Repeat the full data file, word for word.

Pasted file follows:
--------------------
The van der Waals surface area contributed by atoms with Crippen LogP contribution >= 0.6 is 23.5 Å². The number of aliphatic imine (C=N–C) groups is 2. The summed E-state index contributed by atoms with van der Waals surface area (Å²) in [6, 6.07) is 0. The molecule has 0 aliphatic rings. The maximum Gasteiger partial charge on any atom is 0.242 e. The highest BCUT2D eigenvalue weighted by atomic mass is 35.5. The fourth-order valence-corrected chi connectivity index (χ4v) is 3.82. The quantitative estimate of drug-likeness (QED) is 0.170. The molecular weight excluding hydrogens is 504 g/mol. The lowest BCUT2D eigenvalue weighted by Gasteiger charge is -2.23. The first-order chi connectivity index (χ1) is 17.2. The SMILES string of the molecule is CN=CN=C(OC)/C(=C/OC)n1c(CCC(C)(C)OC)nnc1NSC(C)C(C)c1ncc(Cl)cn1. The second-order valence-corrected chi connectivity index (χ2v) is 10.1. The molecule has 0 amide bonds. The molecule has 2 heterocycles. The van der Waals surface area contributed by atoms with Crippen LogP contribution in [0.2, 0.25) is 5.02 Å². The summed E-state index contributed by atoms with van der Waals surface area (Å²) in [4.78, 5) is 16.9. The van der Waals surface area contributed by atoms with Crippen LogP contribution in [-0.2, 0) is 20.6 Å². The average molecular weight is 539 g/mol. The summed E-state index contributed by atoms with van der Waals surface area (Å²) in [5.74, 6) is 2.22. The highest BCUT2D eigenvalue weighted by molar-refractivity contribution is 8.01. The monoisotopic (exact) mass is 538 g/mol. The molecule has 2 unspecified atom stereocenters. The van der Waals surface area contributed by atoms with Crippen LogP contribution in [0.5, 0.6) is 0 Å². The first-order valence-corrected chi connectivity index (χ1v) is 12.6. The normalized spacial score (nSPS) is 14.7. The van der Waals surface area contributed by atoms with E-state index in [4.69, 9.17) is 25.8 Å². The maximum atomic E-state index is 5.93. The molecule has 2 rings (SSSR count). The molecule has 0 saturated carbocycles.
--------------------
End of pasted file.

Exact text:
The van der Waals surface area contributed by atoms with Crippen LogP contribution >= 0.6 is 23.5 Å². The number of aliphatic imine (C=N–C) groups is 2. The summed E-state index contributed by atoms with van der Waals surface area (Å²) in [6, 6.07) is 0. The molecule has 0 aliphatic rings. The maximum Gasteiger partial charge on any atom is 0.242 e. The highest BCUT2D eigenvalue weighted by atomic mass is 35.5. The fourth-order valence-corrected chi connectivity index (χ4v) is 3.82. The quantitative estimate of drug-likeness (QED) is 0.170. The molecular weight excluding hydrogens is 504 g/mol. The lowest BCUT2D eigenvalue weighted by Gasteiger charge is -2.23. The first-order chi connectivity index (χ1) is 17.2. The SMILES string of the molecule is CN=CN=C(OC)/C(=C/OC)n1c(CCC(C)(C)OC)nnc1NSC(C)C(C)c1ncc(Cl)cn1. The second-order valence-corrected chi connectivity index (χ2v) is 10.1. The molecule has 0 amide bonds. The molecule has 2 heterocycles. The van der Waals surface area contributed by atoms with Crippen LogP contribution in [0.2, 0.25) is 5.02 Å². The summed E-state index contributed by atoms with van der Waals surface area (Å²) in [4.78, 5) is 16.9. The van der Waals surface area contributed by atoms with Crippen LogP contribution in [-0.2, 0) is 20.6 Å². The average molecular weight is 539 g/mol. The summed E-state index contributed by atoms with van der Waals surface area (Å²) in [5.74, 6) is 2.22. The highest BCUT2D eigenvalue weighted by molar-refractivity contribution is 8.01. The monoisotopic (exact) mass is 538 g/mol. The molecule has 2 unspecified atom stereocenters. The van der Waals surface area contributed by atoms with Crippen LogP contribution in [0.5, 0.6) is 0 Å². The first-order valence-corrected chi connectivity index (χ1v) is 12.6. The normalized spacial score (nSPS) is 14.7. The van der Waals surface area contributed by atoms with E-state index in [4.69, 9.17) is 25.8 Å². The maximum atomic E-state index is 5.93. The molecule has 2 rings (SSSR count). The molecule has 0 saturated carbocycles.